A visit to the Sainsbury's digital lab - using technology to solve customer problems

How the digital team at Sainsbury’s uses creative thinking and agile methodologies to build software that solves consumer problems.

In September 2015 the Sainsbury’s digital lab ran a hackathon, and invited me to come along to pitch an idea to a team of technology specialists for a solution they could build to make my customer experience better.

The brief I was given was to focus on just one thing about my shopping experience I feel could be improved through technology.


I thought about it for a very long time, and after a couple of days of debating what I needed as a customer, I went into the brainstorming session with just a small inkling of what I wanted and not a lot else.

In the brainstorm were Sainsbury’s employees from a mixture of disciplines, including a product manager, a DX delivery manager, a senior architect, a user experience lead and a creative lead.

Alongside them were Isaac Scott, mobile team lead, and product manager Thomas Knorpp who chaired the discussion.

They asked me about my idea, and I said it would be cool if when searching for products on the Sainsbury’s online supermarket, you could filter search results based on pre-determined preferences such as vegetarian products, vegan products or gluten free items.

At this point I thought the discussion would be pretty short because I wasn’t too sure if my idea would work or need further investigation, but it sparked a lot of interest around the room.

We went through the implications of the functionality, whether it would be based upon customers logging in, how many of the customer’s preferences should be saved to refer to later, and whether there should be rules around when the filter should be applied.

There were questions about social media, about what data should be collected and about if these customer preferences should be remembered and also used when interacting with Sainsbury’s through other touch points such as its blog website or social media.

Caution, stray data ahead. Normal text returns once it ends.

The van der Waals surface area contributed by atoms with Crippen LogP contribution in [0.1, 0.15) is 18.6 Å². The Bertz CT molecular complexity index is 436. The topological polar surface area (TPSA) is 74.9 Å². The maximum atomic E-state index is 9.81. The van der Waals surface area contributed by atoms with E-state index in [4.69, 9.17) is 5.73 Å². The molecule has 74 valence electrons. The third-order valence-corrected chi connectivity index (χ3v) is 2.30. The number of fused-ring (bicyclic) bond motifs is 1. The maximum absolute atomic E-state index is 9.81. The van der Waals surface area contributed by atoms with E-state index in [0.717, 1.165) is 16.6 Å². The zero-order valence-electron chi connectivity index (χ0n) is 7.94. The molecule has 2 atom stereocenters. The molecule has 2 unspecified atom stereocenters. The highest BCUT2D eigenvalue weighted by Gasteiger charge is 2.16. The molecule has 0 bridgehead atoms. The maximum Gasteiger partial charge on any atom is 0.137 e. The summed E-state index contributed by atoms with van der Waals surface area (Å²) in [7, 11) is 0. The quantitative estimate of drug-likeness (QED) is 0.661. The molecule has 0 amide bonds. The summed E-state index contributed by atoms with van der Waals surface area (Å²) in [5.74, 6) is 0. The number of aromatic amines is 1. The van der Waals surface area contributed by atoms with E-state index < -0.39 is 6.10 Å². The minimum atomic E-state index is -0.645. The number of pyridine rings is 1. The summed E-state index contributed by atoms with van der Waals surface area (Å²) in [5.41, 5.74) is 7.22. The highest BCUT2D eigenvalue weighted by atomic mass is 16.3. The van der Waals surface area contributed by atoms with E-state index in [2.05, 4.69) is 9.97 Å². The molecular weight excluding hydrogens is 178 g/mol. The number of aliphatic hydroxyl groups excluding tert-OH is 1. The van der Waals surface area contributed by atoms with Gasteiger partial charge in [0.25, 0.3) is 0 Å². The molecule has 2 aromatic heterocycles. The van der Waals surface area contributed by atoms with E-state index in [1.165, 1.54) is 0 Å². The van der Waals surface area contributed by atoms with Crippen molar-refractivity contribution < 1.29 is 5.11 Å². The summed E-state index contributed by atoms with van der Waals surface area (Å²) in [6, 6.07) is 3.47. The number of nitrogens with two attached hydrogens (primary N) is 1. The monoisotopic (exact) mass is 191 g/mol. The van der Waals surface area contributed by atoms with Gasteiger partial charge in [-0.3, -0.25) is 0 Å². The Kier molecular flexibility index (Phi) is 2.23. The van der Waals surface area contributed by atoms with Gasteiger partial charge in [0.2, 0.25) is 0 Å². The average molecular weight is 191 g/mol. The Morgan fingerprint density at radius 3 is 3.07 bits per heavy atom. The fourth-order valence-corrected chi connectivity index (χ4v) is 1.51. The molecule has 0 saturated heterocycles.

After the discussion a team were allocated my idea, dubbed “Project Pink” because of their hackathon t-shirts, to create a workable prototype of my concept as part of the remaining 23 hours of the hackathon.


I was brought back to the lab after the hackathon to hear what Project Pink had produced following the brief I gave them.

Isaac Scott was joined by Chris Bernans, senior product owner at Sainsbury’s, to explain the process to me and present the prototype.

The teams at the Sainsbury’s digital lab usually listen to a problem statement or proposal, which in this case was my brainstorming session.

Then, Bernans tells me, they go through a “process of ideation” to come up with ideas about how to address the proposed solutions.

Stakeholders in projects will decide alongside developers which focus areas of these projects to implement, which are usually the pieces of functionality that “add the most value” to the customer experience.

Bernans and Scott explained that this was the same process that was undertaken at the hackathon but in a condensed amount of time – a mixture of developers and teams members of other disciplines “ran an ideation phase” on my proposal, drawing up a wall of ideas for solutions ranging from “wacky and wonderful” to “practical” to discuss what was possible in the time frame and how they would address it.